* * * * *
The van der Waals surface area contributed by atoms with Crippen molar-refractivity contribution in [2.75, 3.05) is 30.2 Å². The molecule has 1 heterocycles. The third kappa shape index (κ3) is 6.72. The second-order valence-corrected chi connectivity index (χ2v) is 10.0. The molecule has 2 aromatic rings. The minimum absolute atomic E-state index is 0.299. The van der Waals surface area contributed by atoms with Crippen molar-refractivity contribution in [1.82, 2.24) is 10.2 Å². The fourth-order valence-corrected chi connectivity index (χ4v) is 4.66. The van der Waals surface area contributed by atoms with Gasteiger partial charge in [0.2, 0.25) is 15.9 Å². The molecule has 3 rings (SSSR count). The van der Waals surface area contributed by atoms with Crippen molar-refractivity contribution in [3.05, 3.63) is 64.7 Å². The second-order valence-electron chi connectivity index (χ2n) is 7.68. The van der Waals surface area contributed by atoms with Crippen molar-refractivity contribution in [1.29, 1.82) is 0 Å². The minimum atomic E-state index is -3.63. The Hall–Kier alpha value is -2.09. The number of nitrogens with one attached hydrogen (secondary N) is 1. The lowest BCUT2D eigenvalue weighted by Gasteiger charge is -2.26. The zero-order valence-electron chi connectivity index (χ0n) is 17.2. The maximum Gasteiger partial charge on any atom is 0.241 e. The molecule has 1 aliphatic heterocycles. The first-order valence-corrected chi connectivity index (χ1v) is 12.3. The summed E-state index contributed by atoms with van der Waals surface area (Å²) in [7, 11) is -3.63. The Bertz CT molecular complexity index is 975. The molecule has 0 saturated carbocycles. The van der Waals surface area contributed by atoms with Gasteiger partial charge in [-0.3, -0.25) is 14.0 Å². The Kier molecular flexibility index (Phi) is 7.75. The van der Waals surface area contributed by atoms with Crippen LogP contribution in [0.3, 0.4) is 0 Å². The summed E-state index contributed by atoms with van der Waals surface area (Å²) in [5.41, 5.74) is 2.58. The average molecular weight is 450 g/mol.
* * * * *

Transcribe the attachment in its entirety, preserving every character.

The van der Waals surface area contributed by atoms with Crippen molar-refractivity contribution in [2.75, 3.05) is 30.2 Å². The molecule has 1 heterocycles. The third kappa shape index (κ3) is 6.72. The second-order valence-corrected chi connectivity index (χ2v) is 10.0. The molecule has 2 aromatic rings. The minimum absolute atomic E-state index is 0.299. The van der Waals surface area contributed by atoms with Crippen molar-refractivity contribution in [1.82, 2.24) is 10.2 Å². The fourth-order valence-corrected chi connectivity index (χ4v) is 4.66. The van der Waals surface area contributed by atoms with Gasteiger partial charge in [0.2, 0.25) is 15.9 Å². The molecule has 3 rings (SSSR count). The van der Waals surface area contributed by atoms with Crippen molar-refractivity contribution in [3.05, 3.63) is 64.7 Å². The second-order valence-electron chi connectivity index (χ2n) is 7.68. The van der Waals surface area contributed by atoms with Crippen molar-refractivity contribution in [1.29, 1.82) is 0 Å². The minimum atomic E-state index is -3.63. The Hall–Kier alpha value is -2.09. The number of nitrogens with one attached hydrogen (secondary N) is 1. The lowest BCUT2D eigenvalue weighted by Gasteiger charge is -2.26. The zero-order valence-electron chi connectivity index (χ0n) is 17.2. The maximum Gasteiger partial charge on any atom is 0.241 e. The molecule has 1 aliphatic heterocycles. The first-order valence-corrected chi connectivity index (χ1v) is 12.3. The summed E-state index contributed by atoms with van der Waals surface area (Å²) in [7, 11) is -3.63. The Bertz CT molecular complexity index is 975. The molecule has 0 saturated carbocycles. The van der Waals surface area contributed by atoms with Gasteiger partial charge in [-0.3, -0.25) is 14.0 Å². The Kier molecular flexibility index (Phi) is 7.75. The van der Waals surface area contributed by atoms with Crippen LogP contribution in [0.3, 0.4) is 0 Å². The summed E-state index contributed by atoms with van der Waals surface area (Å²) in [5.41, 5.74) is 2.58. The average molecular weight is 450 g/mol.